I am a nature girl at heart. I love getting away from all that is ‘civilized’ and the best place I have found to do that is out in the forests of Washington State. The connection it brings for me is so thorough that I often time miss many great photos because I forget that my camera is even hanging around my neck.
Even the drive to get there is amazing. As the buildings fade away and are replaced with towering Sitka Spruce, Western Red Cedar, and Western Hemlock, to name a few, I can feel the tension start to ease from my body. As we get closer to areas that are appropriate to pull over and get out, I become like a kid headed toward an amusement park: I can’t wait to get in there.
I always drive through the forested areas for a bit before pulling over. I want to get a fairly good distance away from any possible signs of civilization, for me and because I always have my dogs with me. It is…such a gift to see the joy on their faces being out in the woods brings them, as well. By the time I pull over, they are as excited as I am.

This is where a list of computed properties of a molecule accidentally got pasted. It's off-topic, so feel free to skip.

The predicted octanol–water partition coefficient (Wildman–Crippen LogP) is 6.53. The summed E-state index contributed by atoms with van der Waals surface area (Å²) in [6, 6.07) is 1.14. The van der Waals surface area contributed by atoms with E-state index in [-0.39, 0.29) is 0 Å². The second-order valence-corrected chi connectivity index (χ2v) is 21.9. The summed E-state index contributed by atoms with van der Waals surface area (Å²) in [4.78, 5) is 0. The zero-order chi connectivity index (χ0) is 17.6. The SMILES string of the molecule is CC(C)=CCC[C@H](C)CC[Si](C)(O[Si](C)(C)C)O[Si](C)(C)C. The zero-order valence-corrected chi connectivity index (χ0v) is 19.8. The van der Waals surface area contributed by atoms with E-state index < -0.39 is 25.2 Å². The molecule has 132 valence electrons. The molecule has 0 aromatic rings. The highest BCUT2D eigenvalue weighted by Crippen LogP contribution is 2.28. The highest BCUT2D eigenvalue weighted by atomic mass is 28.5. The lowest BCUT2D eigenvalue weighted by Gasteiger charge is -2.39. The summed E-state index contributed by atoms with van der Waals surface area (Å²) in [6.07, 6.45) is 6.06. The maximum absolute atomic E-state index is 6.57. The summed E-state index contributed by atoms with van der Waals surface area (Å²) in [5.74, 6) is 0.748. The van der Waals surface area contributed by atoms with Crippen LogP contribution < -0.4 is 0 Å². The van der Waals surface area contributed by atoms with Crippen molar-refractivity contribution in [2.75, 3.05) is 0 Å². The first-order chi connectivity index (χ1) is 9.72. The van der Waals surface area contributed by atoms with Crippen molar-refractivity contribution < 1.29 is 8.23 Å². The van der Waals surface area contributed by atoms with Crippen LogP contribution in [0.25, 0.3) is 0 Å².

Once I have found a spot that looks like a good spot to head in, I pull over, get out, grab my camera, leash all four dogs, and we head in. About 5 steps before we cross the border from man cleared area to nature created woods, I unleash the dogs, take the last five steps, and just look into the glory of all that is in front of me before I take that first step into the nirvanic abyss.
The silence is deafening. The moss, ferns, and lichen encasing the trees create a jungle-like scenary that is almost mythical. Here and there, there are short rows of enormous trees on stilt-like roots, their nursing trees once again part of the earth. The ground is a varying mixture of tree droppings, foliage of saplings, salmonberry plants, mosses, and ferns. The Roosevelt elk have done their job of keeping the undercover moderate.
As I take a step in, I see my pack heading back to check in and the world just fades away completely. I am in heaven.